Boeing’s big 777X took off Saturday at 10:09 a.m. and headed northward through low clouds on a first flight that lasted nearly four hours.
It was an understated event, with many fewer than the 8,000 Boeing employees and others who gathered Friday in lashing wind and rain as Boeing waited hours before postponing its initial attempt for the flight.
Saturday brought calmer weather and a smooth takeoff from Paine Field in Everett. The 777-9X, the larger of two planned models, landed at Seattle’s Boeing Field shortly after 2 p.m.
Flying the plane is 777X chief test pilot Van Chaney, with co-pilot Craig Bomben, Boeing’s VP Flight operations and chief test pilot.
The 777X features giant carbon-composite wings, the largest Boeing has ever designed. The wings are so long that to fit at standard airport gates, each has to fold upward on a hinge 11 feet from the tip. After the jet taxis out to the runway, as it lines up to take off, the pilot will lower the folded wingtips, extending the wingspan to just over 235 feet.
Its GE9X engines are the the largest jet engines ever built, encased in a carbon composite pod, or nacelle, with a diameter of 184 inches at the widest point.
With carbon wings joined to a conventional metal fuselage, the 777X was a new engineering challenge for Boeing. Securing the right to build it was the great industrial prize for which Washington state agreed in 2013 to shell out $8.7 billion in tax breaks to Boeing over 16 years.
It’s the plane for which Boeing’s Machinists — after a bitter struggle in the winter of 2013--were forced to pay the price of freezing their traditional pensions to secure Everett as the manufacturing site.
Six years later, delayed about nine months by a design problem with the GE9X engines that had to be fixed, the plane is finally ready to fly.
Everett Site Transformed for 777X
Since the 777X program was launched at the Dubai Air Show in 2013, Boeing has invested heavily to transform its Everett manufacturing site for the airplane, which will take over from the 747 jumbo jet as Boeing’s largest passenger jet.
The company built a gigantic, $1 billion building on the Everett site and filled it with robotic machinery and high-pressure ovens just to fabricate the pieces of those carbon-composite wings.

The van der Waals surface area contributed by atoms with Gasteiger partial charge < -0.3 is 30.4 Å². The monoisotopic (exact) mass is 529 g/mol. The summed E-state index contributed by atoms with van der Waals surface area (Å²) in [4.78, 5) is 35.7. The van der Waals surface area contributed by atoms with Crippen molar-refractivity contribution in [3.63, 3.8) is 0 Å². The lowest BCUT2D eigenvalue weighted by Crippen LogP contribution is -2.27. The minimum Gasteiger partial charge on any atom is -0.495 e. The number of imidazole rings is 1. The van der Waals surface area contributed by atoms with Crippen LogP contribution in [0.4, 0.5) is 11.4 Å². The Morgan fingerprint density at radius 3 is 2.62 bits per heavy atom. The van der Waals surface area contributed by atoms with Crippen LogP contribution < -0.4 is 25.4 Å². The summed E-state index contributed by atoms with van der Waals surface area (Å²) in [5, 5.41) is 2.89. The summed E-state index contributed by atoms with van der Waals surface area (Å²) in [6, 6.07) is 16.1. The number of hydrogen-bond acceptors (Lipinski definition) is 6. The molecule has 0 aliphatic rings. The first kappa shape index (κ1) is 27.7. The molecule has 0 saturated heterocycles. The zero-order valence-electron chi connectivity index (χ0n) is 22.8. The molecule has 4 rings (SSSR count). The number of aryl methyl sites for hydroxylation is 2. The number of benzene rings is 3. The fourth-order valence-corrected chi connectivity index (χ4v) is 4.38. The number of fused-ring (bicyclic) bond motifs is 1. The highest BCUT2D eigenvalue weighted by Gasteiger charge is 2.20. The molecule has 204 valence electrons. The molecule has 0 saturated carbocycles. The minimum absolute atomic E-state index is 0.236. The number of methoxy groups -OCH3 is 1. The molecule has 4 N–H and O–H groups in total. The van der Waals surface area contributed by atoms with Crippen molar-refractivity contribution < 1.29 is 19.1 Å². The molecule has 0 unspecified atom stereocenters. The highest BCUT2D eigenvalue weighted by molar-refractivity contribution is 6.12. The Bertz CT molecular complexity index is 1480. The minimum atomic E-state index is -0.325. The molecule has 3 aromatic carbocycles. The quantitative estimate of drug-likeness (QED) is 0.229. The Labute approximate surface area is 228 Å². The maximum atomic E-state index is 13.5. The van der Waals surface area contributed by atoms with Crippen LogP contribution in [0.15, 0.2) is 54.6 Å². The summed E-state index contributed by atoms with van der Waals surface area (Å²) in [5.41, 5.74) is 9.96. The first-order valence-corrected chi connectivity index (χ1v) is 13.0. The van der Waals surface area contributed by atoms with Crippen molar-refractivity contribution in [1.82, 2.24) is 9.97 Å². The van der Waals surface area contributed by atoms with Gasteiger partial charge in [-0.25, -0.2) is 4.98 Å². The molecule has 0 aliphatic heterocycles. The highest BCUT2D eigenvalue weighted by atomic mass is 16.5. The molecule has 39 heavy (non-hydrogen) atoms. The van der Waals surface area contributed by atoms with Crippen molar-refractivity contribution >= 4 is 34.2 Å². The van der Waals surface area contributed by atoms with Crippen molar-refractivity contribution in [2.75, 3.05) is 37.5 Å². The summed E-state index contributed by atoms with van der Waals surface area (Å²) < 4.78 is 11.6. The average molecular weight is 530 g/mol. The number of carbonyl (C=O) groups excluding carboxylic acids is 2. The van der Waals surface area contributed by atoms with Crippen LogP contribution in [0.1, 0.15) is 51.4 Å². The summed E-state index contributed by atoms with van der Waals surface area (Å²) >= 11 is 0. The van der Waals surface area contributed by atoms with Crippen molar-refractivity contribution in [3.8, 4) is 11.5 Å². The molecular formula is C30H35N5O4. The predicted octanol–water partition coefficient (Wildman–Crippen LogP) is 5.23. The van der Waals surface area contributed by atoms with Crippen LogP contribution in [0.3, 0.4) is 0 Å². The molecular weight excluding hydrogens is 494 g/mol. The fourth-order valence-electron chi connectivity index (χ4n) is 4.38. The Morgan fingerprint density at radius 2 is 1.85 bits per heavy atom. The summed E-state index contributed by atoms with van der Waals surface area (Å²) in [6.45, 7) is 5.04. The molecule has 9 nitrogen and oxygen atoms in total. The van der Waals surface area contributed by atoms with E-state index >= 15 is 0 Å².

Inside the main Everett assembly building, Boeing installed state-of-the-art, automated stations where the wings will be assembled, equipment designed by Mukilteo-based engineering company Electroimpact.
And it completely changed the way the 777 fuselage and wings come together to make the plane more flexible and efficient.
The sole failure in this dramatic factory makeover was the plan for a new robotic method developed over six years to assemble the metal 777X fuselages. Known as the “Fuselage Automated Upright Build” process, or FAUB, it only created a manufacturing mess.
After spending millions on the FAUB project, Boeing finally abandoned it in November and went back to relying more on its human machinists.
Recently, the 777X program has faced other setbacks that drained confidence.
A slump in demand for large aircraft has brought no new 777X orders since last March and some cancellations, cutting the order book to 309 aircraft. Emirates in November cut its 777X launch order by 24 aircraft and took 787 Dreamliners in place of those.
At the Paris Air Show in June, GE revealed that during tests of the plane’s new engine it found excessive wear on a set of titanium parts inside the engine’s compressor section. A fix was devised but took months to implement, test and retrofit to the engines already built.
A Boeing stress test on a completed 777X airframe in November fell short of perfection when the fuselage split open just shy of the target load.
Australian carrier Qantas in December chose the Airbus A350-1000 over the 777-8X for its prestige ultra-long-range project.
But those setbacks can be overlooked as the plane takes to the air. Passing that milestone would open the prospect that Boeing can deliver the jet to first customer Emirates in the middle of next year. If it proves successful in service, orders should follow.
With Airbus winding down production and taking no more orders for its superjumbo A380 jet, the 777-9X will be the largest passenger jet on offer.
The 777-9X carries 400-425 passengers and has a range of 8,383 miles, about 100 miles less than the 777-300ER. But with its new engines and larger wings, it will carry about 50 more passengers using less fuel and correspondingly producing lower carbon emissions.
The rival Airbus A350-1000 is smaller, with about the same seating capacity as the 777-300ER.
According to the latest market pricing data from airplane valuation firm Avitas, after standard discounts you can pick up a new 777-9X from Boeing for about $204 million.